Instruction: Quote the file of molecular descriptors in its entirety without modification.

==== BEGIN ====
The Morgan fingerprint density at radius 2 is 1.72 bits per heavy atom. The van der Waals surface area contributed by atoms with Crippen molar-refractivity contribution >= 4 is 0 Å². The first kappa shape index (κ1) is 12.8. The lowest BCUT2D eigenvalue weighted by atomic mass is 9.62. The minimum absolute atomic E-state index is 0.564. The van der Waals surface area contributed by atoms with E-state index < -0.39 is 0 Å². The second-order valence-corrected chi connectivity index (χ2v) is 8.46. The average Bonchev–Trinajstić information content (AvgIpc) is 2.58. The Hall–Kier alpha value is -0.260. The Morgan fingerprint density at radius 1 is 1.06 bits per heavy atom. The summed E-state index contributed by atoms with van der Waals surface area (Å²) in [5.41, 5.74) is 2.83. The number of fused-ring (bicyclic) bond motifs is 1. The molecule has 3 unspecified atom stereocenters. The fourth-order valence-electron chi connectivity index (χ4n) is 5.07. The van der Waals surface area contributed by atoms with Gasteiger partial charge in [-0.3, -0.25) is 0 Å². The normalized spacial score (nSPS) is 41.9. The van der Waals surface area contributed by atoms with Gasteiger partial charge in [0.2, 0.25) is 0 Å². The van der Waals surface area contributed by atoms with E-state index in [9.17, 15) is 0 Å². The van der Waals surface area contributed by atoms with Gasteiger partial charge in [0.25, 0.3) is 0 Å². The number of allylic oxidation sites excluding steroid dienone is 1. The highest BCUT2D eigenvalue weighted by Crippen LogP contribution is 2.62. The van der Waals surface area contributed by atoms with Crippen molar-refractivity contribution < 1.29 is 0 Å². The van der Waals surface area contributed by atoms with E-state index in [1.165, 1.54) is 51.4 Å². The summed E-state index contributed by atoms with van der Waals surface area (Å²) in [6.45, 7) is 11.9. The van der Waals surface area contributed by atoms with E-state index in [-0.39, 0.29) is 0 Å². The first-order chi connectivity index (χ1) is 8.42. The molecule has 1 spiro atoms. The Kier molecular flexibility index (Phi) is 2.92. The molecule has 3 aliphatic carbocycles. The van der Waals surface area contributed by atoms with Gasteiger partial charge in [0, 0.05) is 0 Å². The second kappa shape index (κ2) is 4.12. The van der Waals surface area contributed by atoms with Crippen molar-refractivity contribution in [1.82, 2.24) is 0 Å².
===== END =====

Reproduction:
The Morgan fingerprint density at radius 2 is 1.72 bits per heavy atom. The van der Waals surface area contributed by atoms with Crippen molar-refractivity contribution >= 4 is 0 Å². The first kappa shape index (κ1) is 12.8. The lowest BCUT2D eigenvalue weighted by atomic mass is 9.62. The minimum absolute atomic E-state index is 0.564. The van der Waals surface area contributed by atoms with E-state index < -0.39 is 0 Å². The second-order valence-corrected chi connectivity index (χ2v) is 8.46. The average Bonchev–Trinajstić information content (AvgIpc) is 2.58. The Hall–Kier alpha value is -0.260. The Morgan fingerprint density at radius 1 is 1.06 bits per heavy atom. The summed E-state index contributed by atoms with van der Waals surface area (Å²) in [5.41, 5.74) is 2.83. The number of fused-ring (bicyclic) bond motifs is 1. The molecule has 3 unspecified atom stereocenters. The fourth-order valence-electron chi connectivity index (χ4n) is 5.07. The van der Waals surface area contributed by atoms with Gasteiger partial charge in [-0.3, -0.25) is 0 Å². The normalized spacial score (nSPS) is 41.9. The van der Waals surface area contributed by atoms with Gasteiger partial charge in [0.2, 0.25) is 0 Å². The van der Waals surface area contributed by atoms with E-state index in [9.17, 15) is 0 Å². The van der Waals surface area contributed by atoms with Gasteiger partial charge in [0.25, 0.3) is 0 Å². The number of allylic oxidation sites excluding steroid dienone is 1. The highest BCUT2D eigenvalue weighted by Crippen LogP contribution is 2.62. The van der Waals surface area contributed by atoms with Crippen molar-refractivity contribution < 1.29 is 0 Å². The van der Waals surface area contributed by atoms with E-state index in [1.165, 1.54) is 51.4 Å². The summed E-state index contributed by atoms with van der Waals surface area (Å²) in [6.45, 7) is 11.9. The van der Waals surface area contributed by atoms with E-state index in [-0.39, 0.29) is 0 Å². The first-order chi connectivity index (χ1) is 8.42. The molecule has 1 spiro atoms. The Kier molecular flexibility index (Phi) is 2.92. The molecule has 3 aliphatic carbocycles. The van der Waals surface area contributed by atoms with Gasteiger partial charge in [0, 0.05) is 0 Å². The second kappa shape index (κ2) is 4.12. The van der Waals surface area contributed by atoms with Crippen molar-refractivity contribution in [1.82, 2.24) is 0 Å².